Commodity Markets Facing Significant Supply Questions

Corn Combine

The first four months of 2022 have seen a lot of upward pressure in some commodity markets, especially corn. Mike Zuzolo, president of Global Commodity Analytics, says supply chain issues likely aren’t one of the reasons behind the sharp rise in the corn market.

“I would say not at the raw material or the corn-supply-chain level, from getting it from, say, the United States or Brazil over to China or over into Europe. I think it’s more of the refined products that are finding difficulty on the supply chain, and then the latter parts of the supply chain, whether it’s a feed-type material that goes into the livestock industry or something like that, that you run into the supply chain issues. I think it’s the supply chain that’s down the line, more than anything.”

He says there are a lot of negative demand features in place in the markets.

“The trade just can’t get a bearing on what the supply is, so they don’t know if the demand is being rationed aggressively enough at this point because they don’t know if the supply has stopped going down yet. What I mean by that is avian influenza, that High Path Avian Influenza, it’s in 20-some states, at this point, in the United States. We’ve got a hog herd that is shrinking as of the March Hogs and Pigs Report on the quarterly numbers. We’ve got a cattle supply and a cattle herd that is seeing a drop, almost weekly, of one to three pounds on a dressed basis. And I think we’re only about four or five pounds above where we were a year ago. And this is the beginning of what could be one of the worst droughts in cattle country.”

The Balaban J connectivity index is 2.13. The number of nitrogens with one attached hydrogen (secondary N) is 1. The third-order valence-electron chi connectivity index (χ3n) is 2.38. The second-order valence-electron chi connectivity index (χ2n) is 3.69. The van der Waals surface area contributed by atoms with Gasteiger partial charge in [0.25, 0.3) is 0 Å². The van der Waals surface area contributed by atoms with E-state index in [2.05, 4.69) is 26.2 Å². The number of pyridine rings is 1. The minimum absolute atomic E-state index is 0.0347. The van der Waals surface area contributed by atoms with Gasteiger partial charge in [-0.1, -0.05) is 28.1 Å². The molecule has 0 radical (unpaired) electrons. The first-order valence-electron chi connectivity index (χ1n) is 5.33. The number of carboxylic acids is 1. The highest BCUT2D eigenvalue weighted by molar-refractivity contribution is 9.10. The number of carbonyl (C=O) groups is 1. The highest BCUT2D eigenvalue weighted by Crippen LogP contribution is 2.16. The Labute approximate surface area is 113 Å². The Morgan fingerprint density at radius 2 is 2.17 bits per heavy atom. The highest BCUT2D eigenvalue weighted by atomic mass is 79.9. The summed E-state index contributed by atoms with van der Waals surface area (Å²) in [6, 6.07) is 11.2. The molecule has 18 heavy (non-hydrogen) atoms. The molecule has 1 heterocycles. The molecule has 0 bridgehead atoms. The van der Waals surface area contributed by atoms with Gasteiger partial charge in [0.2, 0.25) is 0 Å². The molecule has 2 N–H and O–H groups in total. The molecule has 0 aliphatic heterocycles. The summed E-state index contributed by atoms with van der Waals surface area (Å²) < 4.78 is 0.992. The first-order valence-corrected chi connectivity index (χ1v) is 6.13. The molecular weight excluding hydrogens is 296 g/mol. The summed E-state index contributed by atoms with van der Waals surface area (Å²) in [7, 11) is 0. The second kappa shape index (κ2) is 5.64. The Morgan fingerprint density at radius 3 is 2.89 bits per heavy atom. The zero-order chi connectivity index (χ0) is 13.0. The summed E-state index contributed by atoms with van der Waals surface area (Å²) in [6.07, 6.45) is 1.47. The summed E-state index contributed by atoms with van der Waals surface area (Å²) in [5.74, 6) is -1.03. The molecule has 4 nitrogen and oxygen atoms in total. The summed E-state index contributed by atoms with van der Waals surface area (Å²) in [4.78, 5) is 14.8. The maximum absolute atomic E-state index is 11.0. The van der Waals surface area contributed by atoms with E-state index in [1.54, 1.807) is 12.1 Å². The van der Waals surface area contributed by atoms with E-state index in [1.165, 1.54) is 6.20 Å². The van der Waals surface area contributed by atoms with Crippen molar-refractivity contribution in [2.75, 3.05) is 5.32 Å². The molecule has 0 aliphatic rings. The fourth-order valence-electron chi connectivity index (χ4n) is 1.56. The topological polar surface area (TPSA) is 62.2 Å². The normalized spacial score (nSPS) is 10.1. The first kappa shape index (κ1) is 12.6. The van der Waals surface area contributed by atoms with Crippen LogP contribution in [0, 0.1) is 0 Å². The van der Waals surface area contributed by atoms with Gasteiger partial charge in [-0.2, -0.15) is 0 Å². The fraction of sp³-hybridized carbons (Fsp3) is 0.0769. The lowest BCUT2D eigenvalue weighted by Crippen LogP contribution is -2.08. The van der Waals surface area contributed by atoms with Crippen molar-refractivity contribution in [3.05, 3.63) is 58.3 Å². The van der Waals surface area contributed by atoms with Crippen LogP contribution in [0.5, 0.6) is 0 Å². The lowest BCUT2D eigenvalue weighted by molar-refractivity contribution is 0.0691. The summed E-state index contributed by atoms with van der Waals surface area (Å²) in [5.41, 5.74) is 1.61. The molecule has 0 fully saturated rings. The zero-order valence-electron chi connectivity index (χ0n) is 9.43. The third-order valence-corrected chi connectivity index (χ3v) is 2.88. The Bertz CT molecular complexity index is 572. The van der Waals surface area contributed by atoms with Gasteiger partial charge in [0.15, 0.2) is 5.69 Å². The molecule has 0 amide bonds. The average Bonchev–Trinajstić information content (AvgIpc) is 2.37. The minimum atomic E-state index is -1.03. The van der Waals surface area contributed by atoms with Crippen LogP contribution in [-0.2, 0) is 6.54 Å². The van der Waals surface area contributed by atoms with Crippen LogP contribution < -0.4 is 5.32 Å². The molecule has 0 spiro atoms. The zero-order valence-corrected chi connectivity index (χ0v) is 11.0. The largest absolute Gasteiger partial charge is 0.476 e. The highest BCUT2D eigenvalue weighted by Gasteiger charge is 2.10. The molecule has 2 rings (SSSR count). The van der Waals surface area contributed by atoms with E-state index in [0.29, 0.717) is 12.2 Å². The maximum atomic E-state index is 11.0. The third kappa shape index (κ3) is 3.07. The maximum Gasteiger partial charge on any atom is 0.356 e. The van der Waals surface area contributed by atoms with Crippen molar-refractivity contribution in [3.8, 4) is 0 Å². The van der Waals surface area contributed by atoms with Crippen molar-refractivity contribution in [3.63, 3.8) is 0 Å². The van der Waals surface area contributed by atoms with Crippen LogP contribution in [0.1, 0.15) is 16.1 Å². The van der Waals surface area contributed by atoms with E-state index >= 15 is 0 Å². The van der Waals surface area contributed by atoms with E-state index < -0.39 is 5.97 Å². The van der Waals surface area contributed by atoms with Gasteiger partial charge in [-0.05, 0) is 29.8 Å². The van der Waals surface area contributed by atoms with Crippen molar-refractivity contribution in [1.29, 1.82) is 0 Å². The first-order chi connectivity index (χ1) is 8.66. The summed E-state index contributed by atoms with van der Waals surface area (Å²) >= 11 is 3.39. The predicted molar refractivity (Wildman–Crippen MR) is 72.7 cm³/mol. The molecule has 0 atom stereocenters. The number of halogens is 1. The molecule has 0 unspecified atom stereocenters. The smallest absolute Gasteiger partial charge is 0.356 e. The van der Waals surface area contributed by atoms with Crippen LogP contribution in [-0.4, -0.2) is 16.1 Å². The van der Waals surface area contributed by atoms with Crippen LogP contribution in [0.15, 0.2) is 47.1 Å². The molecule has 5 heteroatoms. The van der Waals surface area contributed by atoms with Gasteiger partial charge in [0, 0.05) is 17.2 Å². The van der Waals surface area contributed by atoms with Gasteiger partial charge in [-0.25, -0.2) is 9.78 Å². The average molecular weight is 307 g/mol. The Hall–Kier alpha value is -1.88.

Zuzolo talks about the possibility that the U.S. might have to ration exports if supply-side challenges continue.

“In terms of food, I don’t think that’s going to be necessary. I mean, obviously, Mother Nature is going to dictate that, and we are seeing, by these big drops, I mean, we lost eight million barrels of crude oil this past week. It wasn’t because our demand is so strong. It was a three times bigger drop than what the trade was expecting because we’re exporting it out the door. So, if we can’t bring up the rig counts here in the United States and start producing more domestically to meet both our domestic needs and also the Ukrainians’ needs, then we do need to start thinking about rationing and export issues like that. So, I think this is something that will have to be discussed within the next three to six months if this war expands, if this conflict gets any bigger than it already is.”

It’s going to be hard to predict what’s ahead in the commodity and energy markets for the rest of the year.

“Yeah, it will be, and I think I’m going to stick with what I’ve been talking about for probably six months now, and that is because this is a supply cost-push, weather-induced, inflationary move, and even the war in Ukraine is more supply-lead than it is demand-lead, I still feel as though that the first half of the calendar year of 2022 is the best time for grain hedgers to get their hedges in place. And yes, I do think they need hedges in place because it’s not demand-led and that we are, I think, on track for a recession, a higher probability greater than 50 percent, by the fourth quarter of this year.”

Livestock and poultry producers will see a better opportunity to hedge for better profits in the second half of this year. High grain prices will likely pull down livestock weights, and the Highly Pathogenic Avian Influenza outbreak will cut down on the nation’s poultry flocks.

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